35th anniversary: Reelin' in the years

1 Jun 2017 by Jeremy Tredinnick

Three and a half decades is a fair amount of time to be reporting on a specific industry – especially one as diverse and far-reaching as business travel. The resulting compendium of information and knowledge provided by 35 years’ worth of Business Traveller Asia-Pacific (BTAP) yearbooks tells a fascinating tale of how corporate travel has evolved – and the Asia-Pacific region grown and come of age – since the early 1980s.

By highlighting the most significant stories from each year, a brief but illuminating overview of that evolution emerges. Read on to see what elements of the corporate travel experience remain unchanged, and which factors have been transformed beyond recognition.


When BTAP was launched, the world was a very different place for business travellers in Asia – something the magazine’s style and substance clearly reflected. Images took a back seat to dense text laid out in the traditional 1970s and 80s journal format. The inaugural edition carried a feature on the issue of smoking on aeroplanes – and the fist fights that often occurred as a result. Sexism was, unfortunately, rife – but entirely unremarkable given the period.


As it hit its straps, BTAP developed regular sections designed to help businessmen travelling to far-flung, exotic destinations about which little was known. “Insider’s Guides” were popular – among them one on the emergent Gulf states – while the July issue carried a full comparison of business class products from the likes of Cathay Pacific, Japan Airlines, Singapore Airlines and Thai Airways.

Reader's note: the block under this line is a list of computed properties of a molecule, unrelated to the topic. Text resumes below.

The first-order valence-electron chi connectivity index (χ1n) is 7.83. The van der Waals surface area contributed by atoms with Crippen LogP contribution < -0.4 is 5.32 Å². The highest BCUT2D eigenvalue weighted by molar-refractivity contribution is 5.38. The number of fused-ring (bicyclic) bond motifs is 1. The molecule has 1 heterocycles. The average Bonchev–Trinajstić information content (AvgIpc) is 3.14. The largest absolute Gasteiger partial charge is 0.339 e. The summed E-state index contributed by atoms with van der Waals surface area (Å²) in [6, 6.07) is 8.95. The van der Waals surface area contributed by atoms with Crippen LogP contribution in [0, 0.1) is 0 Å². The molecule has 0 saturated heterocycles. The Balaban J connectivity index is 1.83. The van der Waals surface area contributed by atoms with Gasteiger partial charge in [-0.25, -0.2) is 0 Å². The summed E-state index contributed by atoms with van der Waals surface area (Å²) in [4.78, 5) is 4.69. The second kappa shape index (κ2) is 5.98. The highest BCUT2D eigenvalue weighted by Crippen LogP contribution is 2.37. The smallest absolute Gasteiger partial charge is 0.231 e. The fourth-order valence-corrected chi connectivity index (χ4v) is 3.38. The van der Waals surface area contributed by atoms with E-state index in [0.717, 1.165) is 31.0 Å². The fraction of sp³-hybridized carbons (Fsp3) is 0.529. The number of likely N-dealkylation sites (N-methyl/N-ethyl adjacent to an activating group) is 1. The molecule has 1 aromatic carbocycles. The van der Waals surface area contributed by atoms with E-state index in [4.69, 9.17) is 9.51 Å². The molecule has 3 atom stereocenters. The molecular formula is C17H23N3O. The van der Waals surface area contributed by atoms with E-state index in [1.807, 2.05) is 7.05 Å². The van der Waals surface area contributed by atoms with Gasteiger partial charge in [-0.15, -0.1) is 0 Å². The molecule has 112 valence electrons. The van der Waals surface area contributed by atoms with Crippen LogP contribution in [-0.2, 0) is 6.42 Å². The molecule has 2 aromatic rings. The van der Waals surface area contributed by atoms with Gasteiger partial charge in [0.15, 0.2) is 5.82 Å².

Finding affordable hotel rooms was a frequent subject of discussion during this time, as were airline baggage allowances and excess fees. We saw the first of many features on China’s CAAC and its derivative airlines, and an interesting story asked in-flight crew members who were the best passengers… apparently Americans and British were the most polite, Japanese the easiest to please, while Aussies drank too much and became unruly, and Indians were very demanding.


Major features included fire safety in hotels; the pros and cons of vaccinations; efficient bag packing; and a business class roundup complete with a full table of comparisons. However, by far the most significant story introduced the “take-anywhere wonder machine” that was the “portable computer”. A recommended example was the Hewlett-Packard Portable Plus, which looked more like an electric typewriter than today’s laptops, weighed in at 4kg and cost US$2,650.


In response to a wave of hijackings and bombings, the April issue focused on airport security – sadly something that has needed regular reporting ever since. Travel insurance was also a topical issue, while features on Asian stewardesses and where to find the best “raunchy” bars and clubs in Asia’s cities perpetuated the view that business travel in the 80s went hand in hand with sleazy after-work activity.


“Hotel 2001” looked to the future of hotel rooms, predicting infra-red bath taps and video checkout through your TV… However, according to the article, “not one hotel chain considers a future for automated check-ins – the personal welcome is too important.” Elsewhere, an “Insider’s Guide to Manila” reported on the Philippine capital one year on from the fall of President Marcos; and the relaxing of the political atmosphere in Deng Xiaoping’s “Capitalist China” resulted in a report on how to “negotiate the China maze”.


Australia’s 200th anniversary provided good reason to discuss its great potential but a relative shortfall in business travel. Smoking on board planes continued to ignite heated debate, with smoking sections at the back being slowly reduced; credit card fraud was a hot topic around the region; and Hong Kong’s building boom meant broader accommodation options – to the relief of regular corporate visitors.